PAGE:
It is critical that systems are tested periodically, equipment is properly maintained, and the integrity of filters is intact on a day-to-day basis, Price states. One critical filter testing component is contamination control. “There was an issue a few years ago with drug compounding where drugs were to be used intravenously, but they weren’t done in clean environments. Several people died from contaminated drugs,” states Price. “Research and manufacturing processes are highly dependent on a clean environment. These environments typically have different ratings regarding how they measure toxic contamination and airborne particulate matter that interferes with their processes since they’re going down to the nanoscale,” he adds.
Global Standards and the Greater Future of Nuclear Power
Bellamy says the 500 nuclear power plants worldwide rely on the evolution of global air cleaning regulatory standards. Global standards and codes may be different compared to the United States, but they are likely just as stringent, adds Price. “The basic methodology, principles, and theory of air flow measurements and filter testing is not different anywhere else in the world,” Price says. “Although we do have American national standards with the American Society of Testing and Manufacturing, they recognize there are international, European standards. They want to harmonize a lot of that criteria.”
“Domestically speaking, nuclear power is responsible for a sizable part of the country’s electricity. One hundred operating plants in the United States provide nearly 20 percent of the nation’s electricity,” Bellamy says. “The future of nuclear power is probably brighter overseas than it is in the United States now, but that 20 percent of the electricity needs to come from somewhere,” he stresses. Here in the United States, the federal government has long advocated for air cleaning guides and standards to be published and converted into legally binding international codes and standards. For example, the international ASME AG-1 Code document, “Code on Nuclear Air and Gas Treatment,” as Bellamy noted in his article, took hundreds of nuclear air cleaning experts 40 years to complete. Bellamy is the Chair of the ASME Committee responsible for the AG-1 Code, and notes that their work is continuing.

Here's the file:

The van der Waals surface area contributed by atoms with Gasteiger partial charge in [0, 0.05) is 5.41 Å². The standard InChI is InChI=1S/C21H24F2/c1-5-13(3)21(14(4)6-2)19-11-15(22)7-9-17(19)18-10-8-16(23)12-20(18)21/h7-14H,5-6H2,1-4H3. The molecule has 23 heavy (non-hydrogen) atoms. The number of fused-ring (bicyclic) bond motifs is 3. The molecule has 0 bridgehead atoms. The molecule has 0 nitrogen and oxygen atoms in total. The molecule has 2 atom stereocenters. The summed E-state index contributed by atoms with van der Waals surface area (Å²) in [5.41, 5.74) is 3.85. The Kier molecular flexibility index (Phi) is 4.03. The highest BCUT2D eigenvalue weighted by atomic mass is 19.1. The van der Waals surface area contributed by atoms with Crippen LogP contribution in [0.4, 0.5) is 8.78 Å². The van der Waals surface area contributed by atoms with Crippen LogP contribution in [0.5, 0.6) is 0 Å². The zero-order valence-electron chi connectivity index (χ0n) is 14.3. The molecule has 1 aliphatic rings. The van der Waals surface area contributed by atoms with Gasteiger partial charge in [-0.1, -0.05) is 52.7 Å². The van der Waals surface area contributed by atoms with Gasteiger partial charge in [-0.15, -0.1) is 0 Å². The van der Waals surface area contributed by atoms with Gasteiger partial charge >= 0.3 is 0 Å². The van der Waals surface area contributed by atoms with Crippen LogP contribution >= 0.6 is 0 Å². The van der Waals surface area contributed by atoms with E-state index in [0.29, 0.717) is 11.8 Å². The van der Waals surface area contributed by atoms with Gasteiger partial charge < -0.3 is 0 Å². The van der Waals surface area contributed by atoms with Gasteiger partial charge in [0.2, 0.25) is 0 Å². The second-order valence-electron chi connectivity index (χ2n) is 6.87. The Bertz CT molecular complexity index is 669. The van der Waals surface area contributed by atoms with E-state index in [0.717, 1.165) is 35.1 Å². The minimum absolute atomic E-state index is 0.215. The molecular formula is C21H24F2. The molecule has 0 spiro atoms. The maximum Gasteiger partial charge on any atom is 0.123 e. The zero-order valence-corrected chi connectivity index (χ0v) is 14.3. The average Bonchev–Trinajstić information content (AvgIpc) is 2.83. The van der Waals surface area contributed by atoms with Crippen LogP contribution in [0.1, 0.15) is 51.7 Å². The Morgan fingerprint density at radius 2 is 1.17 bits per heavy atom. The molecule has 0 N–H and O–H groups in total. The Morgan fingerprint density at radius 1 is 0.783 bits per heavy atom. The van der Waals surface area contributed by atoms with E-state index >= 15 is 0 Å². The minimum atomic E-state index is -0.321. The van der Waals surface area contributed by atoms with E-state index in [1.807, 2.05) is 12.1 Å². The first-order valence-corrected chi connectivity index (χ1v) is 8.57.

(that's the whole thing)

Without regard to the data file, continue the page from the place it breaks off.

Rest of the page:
The manufacturing of filters and other system equipment will continue to drive the international market, Price predicts. “Manufacturers have a global market and they’re very interested to make sure not only do we meet American standards, but we meet European or international standards.”
Criteria is becoming much more stringent as demand for cost-effective technology rises, he adds. “The filter manufacturers are constantly looking at new applications for technology and trying to enhance the materials they work with to make the filters,” Price says. “It’s cutting-edge because we’re trying to remove the smallest of particles,” he stresses.
Air cleaning systems are perhaps the last ray of hope for the human race when radiological release or nuclear catastrophe strikes. That being said, the popular belief that nuclear power plants themselves are dangerous is invalid, says Bellamy, who has lived with his family in close proximity to power plants. “The risk of dying from a nuclear power plant is equivalent to the risk of being hit by a meteor,” he says. “So if you’re not worried about being hit by a meteor tonight, don’t be worried about dying from a nuclear power plant tonight.”
Harvard T.H. Chan School of Public Health offers the In-Place Filter Testing Workshop, which focuses on testing and certifying systems containing HEPA filtration and gas adsorption systems for nuclear and non-nuclear applications.